Sunday, September 30, 2018

9/30 Plymouth Park, Umitilla, WA

Not much going on with my life lately, so not many postings or photos. It is a nice, quiet time of year, so I have been lazing around, not doing a whole lot, other than prepping things for the online class I teach and doing to cleaning and sorting of stuff.  

After 10 days at LePage Park again, I headed east to Plymouth Park, another Corps of Engineering (COE) campground along the Columbia River, except this one is on the north side of the river and in Washington instead of Oregon.  This part of Washington and Oregon is normally very hot because it is in the rain shadow of the mountains further west along the Columbia.  But in fall and spring, it is extremely nice, with highs in the 70s and nighttime lows around 45-50.  In addition, there is not much smoke right now, and rains are due soon.  There has already been a few sprinkles here and there, but the winter rains will really soak these places, and they badly need rain to prevent winter fires.  

This campground is only about 90 miles east of LePage, and like all the COE campground near a dam.   As you can see, as you drive east, the land flattens down a bit, but there are still hills covered with grass and scrub. 

There are also still big patches of burned areas.  

The campground is down towards the river, but on a lake that was formed by the river, so there is no view of the river itself.  No stores either.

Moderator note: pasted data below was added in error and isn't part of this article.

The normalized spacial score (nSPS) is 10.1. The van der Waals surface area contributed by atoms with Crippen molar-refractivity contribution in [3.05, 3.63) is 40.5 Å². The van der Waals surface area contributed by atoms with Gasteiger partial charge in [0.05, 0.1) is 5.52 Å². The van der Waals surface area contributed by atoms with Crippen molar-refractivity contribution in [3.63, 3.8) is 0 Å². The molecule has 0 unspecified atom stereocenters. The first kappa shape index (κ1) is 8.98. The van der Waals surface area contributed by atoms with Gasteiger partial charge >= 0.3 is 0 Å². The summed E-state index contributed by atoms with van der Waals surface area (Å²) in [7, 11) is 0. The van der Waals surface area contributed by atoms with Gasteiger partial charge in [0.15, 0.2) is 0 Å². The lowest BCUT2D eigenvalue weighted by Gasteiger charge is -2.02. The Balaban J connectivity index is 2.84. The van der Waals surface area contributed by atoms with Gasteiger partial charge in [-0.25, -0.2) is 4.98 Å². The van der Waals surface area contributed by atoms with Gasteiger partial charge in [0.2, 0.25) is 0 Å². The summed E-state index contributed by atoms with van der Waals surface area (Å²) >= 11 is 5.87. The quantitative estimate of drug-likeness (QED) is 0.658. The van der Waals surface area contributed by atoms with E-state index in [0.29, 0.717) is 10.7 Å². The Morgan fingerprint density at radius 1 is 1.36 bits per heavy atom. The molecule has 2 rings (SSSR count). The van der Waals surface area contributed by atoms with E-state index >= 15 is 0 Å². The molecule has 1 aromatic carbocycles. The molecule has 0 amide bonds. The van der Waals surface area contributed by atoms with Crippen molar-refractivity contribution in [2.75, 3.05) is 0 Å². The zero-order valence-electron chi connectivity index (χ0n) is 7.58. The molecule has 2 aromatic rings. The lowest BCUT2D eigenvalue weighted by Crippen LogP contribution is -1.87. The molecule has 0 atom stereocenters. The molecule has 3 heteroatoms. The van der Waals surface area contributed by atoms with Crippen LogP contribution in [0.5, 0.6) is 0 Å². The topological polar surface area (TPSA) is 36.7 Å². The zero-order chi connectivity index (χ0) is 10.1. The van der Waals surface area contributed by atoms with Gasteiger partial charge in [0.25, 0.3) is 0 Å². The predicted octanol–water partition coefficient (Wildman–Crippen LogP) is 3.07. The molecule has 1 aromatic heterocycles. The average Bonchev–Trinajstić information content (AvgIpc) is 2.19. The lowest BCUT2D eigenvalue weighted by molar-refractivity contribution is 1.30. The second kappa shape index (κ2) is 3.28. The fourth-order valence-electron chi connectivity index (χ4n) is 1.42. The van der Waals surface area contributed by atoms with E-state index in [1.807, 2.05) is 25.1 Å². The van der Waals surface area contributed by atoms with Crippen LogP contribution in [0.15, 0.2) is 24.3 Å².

But there is a very busy train track.  Trains do not bother me even if they are fairly often. 

During the week, the campground has been fairly quiet and empty.  It is a popular spot for people looking for a quiet, cheap place as they head east or west, so a few campers do show up in late afternoon and stay for only one night.  There are no roads nearby and nothing to really bother you other than the distant rumble of the trains, so one very nice couple from Tennessee and another from Colorado I chatted with stayed several days longer than they had planned to.  

I found this place about three years ago and liked that if I got the right site, I could get both satellite TV and good internet access from Verizon. Being a COE campground, the roads are in good shape and sites are paved.  Normally, each site would have electric, water, and sewer hookups, but their sewer system is down and will be for several months, but they had called me a couple of weeks ago to let me know.  I just have to drive about three miles every few days to dump my tanks at a nearby marina. 

On Wednesday, I am headed down south, through John Day Fossil Beds National Monument.  I decided I was getting tired of making the same drives so decided to do some exploring on my way to Bend, Oregon, where I will be at the end of the week. 

Thursday, September 20, 2018

9/18 Maryhill Art Museum

I was here about 15 years ago, but decided it was worth a second trip.  This art museum was built as a home in 1907 but was never lived in.  It is prominently situated on the north side of the Columbia River on a high bluff overlooking the river.  Even if you do not like art, it is worth a trip here to just look at the river from this height.  The first photo is looking east along the river and the second looks west.

 Lewis and Clark passed here and recorded it in their journals.

 And the diagonal road on the opposite side of the river is a section of the Oregon Trail!